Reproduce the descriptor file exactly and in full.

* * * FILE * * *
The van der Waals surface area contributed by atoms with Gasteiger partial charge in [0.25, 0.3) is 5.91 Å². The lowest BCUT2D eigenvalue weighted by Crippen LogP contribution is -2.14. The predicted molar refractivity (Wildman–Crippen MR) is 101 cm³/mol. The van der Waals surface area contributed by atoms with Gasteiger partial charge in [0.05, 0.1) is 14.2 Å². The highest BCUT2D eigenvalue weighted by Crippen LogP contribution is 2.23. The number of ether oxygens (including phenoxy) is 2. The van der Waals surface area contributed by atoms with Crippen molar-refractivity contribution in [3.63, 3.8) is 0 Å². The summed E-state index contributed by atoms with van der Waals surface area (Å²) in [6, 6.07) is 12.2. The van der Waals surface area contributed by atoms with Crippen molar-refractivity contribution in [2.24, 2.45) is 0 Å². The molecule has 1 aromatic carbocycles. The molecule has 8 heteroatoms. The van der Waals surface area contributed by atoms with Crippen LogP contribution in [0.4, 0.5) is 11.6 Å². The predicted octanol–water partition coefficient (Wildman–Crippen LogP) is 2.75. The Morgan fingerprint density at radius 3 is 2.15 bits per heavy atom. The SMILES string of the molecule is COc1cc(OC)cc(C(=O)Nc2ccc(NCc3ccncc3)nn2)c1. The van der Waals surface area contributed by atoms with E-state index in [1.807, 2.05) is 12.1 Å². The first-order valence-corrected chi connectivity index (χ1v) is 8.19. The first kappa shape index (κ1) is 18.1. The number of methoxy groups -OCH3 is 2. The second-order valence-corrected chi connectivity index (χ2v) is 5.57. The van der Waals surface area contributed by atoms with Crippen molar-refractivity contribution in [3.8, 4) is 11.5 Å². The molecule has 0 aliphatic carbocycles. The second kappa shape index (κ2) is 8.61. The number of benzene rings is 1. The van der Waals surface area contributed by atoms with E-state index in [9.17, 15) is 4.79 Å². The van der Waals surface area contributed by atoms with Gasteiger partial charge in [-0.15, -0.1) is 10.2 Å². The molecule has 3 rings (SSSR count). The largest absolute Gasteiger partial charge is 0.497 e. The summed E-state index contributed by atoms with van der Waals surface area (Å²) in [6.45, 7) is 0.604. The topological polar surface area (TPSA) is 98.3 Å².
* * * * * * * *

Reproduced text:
The van der Waals surface area contributed by atoms with Gasteiger partial charge in [0.25, 0.3) is 5.91 Å². The lowest BCUT2D eigenvalue weighted by Crippen LogP contribution is -2.14. The predicted molar refractivity (Wildman–Crippen MR) is 101 cm³/mol. The van der Waals surface area contributed by atoms with Gasteiger partial charge in [0.05, 0.1) is 14.2 Å². The highest BCUT2D eigenvalue weighted by Crippen LogP contribution is 2.23. The number of ether oxygens (including phenoxy) is 2. The van der Waals surface area contributed by atoms with Crippen molar-refractivity contribution in [3.63, 3.8) is 0 Å². The summed E-state index contributed by atoms with van der Waals surface area (Å²) in [6, 6.07) is 12.2. The van der Waals surface area contributed by atoms with Crippen molar-refractivity contribution in [2.24, 2.45) is 0 Å². The molecule has 1 aromatic carbocycles. The molecule has 8 heteroatoms. The van der Waals surface area contributed by atoms with Crippen LogP contribution in [0.4, 0.5) is 11.6 Å². The predicted octanol–water partition coefficient (Wildman–Crippen LogP) is 2.75. The Morgan fingerprint density at radius 3 is 2.15 bits per heavy atom. The SMILES string of the molecule is COc1cc(OC)cc(C(=O)Nc2ccc(NCc3ccncc3)nn2)c1. The van der Waals surface area contributed by atoms with E-state index in [1.807, 2.05) is 12.1 Å². The first-order valence-corrected chi connectivity index (χ1v) is 8.19. The first kappa shape index (κ1) is 18.1. The number of methoxy groups -OCH3 is 2. The second-order valence-corrected chi connectivity index (χ2v) is 5.57. The van der Waals surface area contributed by atoms with Crippen molar-refractivity contribution in [3.8, 4) is 11.5 Å². The molecule has 0 aliphatic carbocycles. The second kappa shape index (κ2) is 8.61. The number of benzene rings is 1. The van der Waals surface area contributed by atoms with E-state index in [9.17, 15) is 4.79 Å². The van der Waals surface area contributed by atoms with Gasteiger partial charge in [-0.15, -0.1) is 10.2 Å². The molecule has 3 rings (SSSR count). The largest absolute Gasteiger partial charge is 0.497 e. The summed E-state index contributed by atoms with van der Waals surface area (Å²) in [6.45, 7) is 0.604. The topological polar surface area (TPSA) is 98.3 Å².